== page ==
The general agricultural and climate crisis is the context in which Russia’s wildfires must be framed.

3. The extent to which Russia benefits from global warming surely ought to be reassessed. Most climate models predicted a moderate increase in agricultural output on the cold Eurasian steppes with up to 2C of warming, making up for declining yields in the mid-latitudes and tropics. These assumptions might have to be reassessed if Russia’s Black Earth metamorphoses into a Dust Bowl. Though mass migration to the Arctic is a possible (and probably inevitable in the long-term) adaptation, it needs generations to be effected.

The preparations have to begin now. The sooner Putin and Medvedev realize this, the more favorably history will judge them; minor things will be forgotten. (I intend to write a post on Russia’s future as an Arctic civilization sometime in the next few weeks).

Russia is unlikely to ever have problems feeding itself, as long as its agricultural policies remain more or less sane. Nonetheless, its massive drought (which may become the norm rather than the exception sooner rather later) and grain export ban indicate it’s unwise to rely on it to bring big food surpluses to the global dinner table in the next few decades.

UPDATE, August 10: So it really is not just a one in a hundred years but a once in a thousand years event: Russian Meteorological Center: There was nothing similar to this on the territory of Russia during the last one thousand years in regard to the heat.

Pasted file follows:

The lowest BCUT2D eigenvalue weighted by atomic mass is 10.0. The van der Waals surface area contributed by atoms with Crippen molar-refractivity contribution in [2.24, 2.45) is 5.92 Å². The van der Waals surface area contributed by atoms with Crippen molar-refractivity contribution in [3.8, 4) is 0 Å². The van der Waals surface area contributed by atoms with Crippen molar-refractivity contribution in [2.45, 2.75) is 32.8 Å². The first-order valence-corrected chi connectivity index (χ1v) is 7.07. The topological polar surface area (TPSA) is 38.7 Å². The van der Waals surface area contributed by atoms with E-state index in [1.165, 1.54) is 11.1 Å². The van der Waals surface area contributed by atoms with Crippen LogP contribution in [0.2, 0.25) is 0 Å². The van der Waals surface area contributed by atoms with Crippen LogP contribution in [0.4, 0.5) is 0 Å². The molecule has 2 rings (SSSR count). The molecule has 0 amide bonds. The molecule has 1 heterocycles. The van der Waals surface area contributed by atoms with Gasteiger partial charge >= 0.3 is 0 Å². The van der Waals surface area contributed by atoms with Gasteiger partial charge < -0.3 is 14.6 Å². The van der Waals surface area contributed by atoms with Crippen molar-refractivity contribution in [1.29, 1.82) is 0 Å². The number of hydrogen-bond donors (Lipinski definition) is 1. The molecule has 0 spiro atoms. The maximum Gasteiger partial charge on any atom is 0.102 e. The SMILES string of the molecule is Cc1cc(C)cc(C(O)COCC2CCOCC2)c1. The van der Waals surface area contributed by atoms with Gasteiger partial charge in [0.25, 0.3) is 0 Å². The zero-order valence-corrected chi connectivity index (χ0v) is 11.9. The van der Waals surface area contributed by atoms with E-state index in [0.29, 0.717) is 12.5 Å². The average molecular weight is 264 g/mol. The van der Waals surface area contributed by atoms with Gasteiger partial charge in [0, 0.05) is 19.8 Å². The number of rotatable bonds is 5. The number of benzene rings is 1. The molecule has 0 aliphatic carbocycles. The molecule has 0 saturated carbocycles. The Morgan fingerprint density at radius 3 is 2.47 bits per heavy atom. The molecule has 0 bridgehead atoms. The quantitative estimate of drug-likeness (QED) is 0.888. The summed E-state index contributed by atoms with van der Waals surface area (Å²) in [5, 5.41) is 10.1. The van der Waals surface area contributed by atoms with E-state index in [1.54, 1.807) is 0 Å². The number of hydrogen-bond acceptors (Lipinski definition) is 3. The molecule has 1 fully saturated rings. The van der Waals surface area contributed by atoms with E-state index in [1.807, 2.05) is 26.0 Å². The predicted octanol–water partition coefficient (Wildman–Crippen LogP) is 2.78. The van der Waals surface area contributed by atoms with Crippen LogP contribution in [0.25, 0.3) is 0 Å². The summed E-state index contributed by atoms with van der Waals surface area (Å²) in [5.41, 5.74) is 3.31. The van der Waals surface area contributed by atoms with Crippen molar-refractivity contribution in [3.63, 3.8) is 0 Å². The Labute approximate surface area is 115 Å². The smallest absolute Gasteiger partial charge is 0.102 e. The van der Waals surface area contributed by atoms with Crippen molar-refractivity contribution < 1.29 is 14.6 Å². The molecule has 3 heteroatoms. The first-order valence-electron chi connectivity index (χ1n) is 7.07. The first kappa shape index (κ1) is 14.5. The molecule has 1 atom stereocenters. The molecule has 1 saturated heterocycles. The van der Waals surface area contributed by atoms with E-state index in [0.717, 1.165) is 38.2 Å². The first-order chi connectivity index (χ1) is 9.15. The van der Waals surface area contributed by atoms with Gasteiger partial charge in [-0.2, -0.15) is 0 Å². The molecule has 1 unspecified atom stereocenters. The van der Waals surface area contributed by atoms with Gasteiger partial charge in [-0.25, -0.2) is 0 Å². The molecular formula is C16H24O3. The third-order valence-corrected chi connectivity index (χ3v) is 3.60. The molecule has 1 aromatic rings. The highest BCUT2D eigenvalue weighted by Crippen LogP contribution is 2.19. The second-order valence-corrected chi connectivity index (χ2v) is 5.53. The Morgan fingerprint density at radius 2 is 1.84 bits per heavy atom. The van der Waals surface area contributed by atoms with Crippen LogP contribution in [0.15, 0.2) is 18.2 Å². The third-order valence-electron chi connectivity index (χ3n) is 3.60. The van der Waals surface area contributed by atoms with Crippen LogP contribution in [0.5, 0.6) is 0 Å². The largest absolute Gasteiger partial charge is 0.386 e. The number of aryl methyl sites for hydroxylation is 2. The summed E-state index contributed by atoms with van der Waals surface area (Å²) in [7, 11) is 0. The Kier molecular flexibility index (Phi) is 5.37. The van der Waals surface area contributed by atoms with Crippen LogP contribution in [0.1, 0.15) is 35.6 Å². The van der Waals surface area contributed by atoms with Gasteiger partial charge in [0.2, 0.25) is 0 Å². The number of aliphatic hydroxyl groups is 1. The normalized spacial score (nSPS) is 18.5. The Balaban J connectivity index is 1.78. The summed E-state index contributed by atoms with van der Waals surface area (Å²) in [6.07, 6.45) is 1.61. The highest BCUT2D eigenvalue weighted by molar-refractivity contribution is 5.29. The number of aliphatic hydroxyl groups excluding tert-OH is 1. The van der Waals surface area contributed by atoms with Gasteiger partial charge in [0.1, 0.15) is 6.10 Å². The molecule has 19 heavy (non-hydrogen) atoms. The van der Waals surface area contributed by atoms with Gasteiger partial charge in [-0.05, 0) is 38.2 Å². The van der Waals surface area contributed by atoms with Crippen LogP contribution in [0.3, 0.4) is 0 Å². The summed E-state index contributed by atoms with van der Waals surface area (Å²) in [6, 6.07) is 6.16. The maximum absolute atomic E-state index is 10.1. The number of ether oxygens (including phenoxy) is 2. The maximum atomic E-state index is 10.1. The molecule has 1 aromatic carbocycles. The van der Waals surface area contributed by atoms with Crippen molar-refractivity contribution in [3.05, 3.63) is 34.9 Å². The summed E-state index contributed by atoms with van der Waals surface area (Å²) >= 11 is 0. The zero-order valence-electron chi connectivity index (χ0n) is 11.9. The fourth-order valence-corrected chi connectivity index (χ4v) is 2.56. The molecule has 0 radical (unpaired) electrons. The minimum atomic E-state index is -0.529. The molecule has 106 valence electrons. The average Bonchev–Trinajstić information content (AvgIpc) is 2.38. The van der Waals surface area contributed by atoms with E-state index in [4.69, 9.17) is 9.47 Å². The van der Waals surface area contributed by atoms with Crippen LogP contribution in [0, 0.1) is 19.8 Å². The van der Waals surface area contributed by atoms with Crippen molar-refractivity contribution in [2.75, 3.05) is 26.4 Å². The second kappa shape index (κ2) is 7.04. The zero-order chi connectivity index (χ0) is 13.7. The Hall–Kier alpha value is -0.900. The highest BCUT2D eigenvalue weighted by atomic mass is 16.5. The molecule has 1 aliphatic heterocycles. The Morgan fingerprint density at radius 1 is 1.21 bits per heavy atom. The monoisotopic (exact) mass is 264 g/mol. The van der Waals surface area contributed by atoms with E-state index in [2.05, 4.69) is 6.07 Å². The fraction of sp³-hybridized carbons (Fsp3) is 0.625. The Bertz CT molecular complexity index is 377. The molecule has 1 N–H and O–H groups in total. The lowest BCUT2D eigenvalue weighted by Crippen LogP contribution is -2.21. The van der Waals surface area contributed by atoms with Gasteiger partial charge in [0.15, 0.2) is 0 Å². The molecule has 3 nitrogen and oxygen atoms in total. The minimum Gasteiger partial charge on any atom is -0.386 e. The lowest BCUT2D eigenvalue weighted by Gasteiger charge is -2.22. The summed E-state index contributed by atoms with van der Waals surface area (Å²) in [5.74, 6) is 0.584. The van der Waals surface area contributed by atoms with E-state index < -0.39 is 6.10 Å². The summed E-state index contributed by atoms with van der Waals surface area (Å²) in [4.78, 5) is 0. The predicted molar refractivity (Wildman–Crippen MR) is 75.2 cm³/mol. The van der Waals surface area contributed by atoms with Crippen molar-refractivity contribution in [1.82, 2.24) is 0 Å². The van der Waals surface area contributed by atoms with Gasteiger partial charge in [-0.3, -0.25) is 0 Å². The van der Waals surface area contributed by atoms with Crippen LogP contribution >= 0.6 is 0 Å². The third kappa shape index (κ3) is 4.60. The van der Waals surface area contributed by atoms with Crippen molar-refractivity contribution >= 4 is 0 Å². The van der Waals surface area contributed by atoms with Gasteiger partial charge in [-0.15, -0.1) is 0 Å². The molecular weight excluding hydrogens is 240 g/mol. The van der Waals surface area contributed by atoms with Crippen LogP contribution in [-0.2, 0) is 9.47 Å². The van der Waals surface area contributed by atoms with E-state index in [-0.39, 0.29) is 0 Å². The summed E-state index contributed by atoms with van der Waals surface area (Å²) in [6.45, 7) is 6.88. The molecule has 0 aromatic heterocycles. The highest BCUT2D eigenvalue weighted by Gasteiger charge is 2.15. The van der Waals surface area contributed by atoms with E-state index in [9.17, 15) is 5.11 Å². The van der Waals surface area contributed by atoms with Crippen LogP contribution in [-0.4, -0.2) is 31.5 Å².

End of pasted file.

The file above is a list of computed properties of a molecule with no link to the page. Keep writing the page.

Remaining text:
(Republished from Sublime Oblivion by permission of author or representative)
 
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Anatoly Karlin
About Anatoly Karlin

I am a blogger, thinker, and businessman in the SF Bay Area. I’m originally from Russia, spent many years in Britain, and studied at U.C. Berkeley.

One of my tenets is that ideologies tend to suck. As such, I hesitate about attaching labels to myself. That said, if it’s really necessary, I suppose “liberal-conservative neoreactionary” would be close enough.

Though I consider myself part of the Orthodox Church, my philosophy and spiritual views are more influenced by digital physics, Gnosticism, and Russian cosmism than anything specifically Judeo-Christian.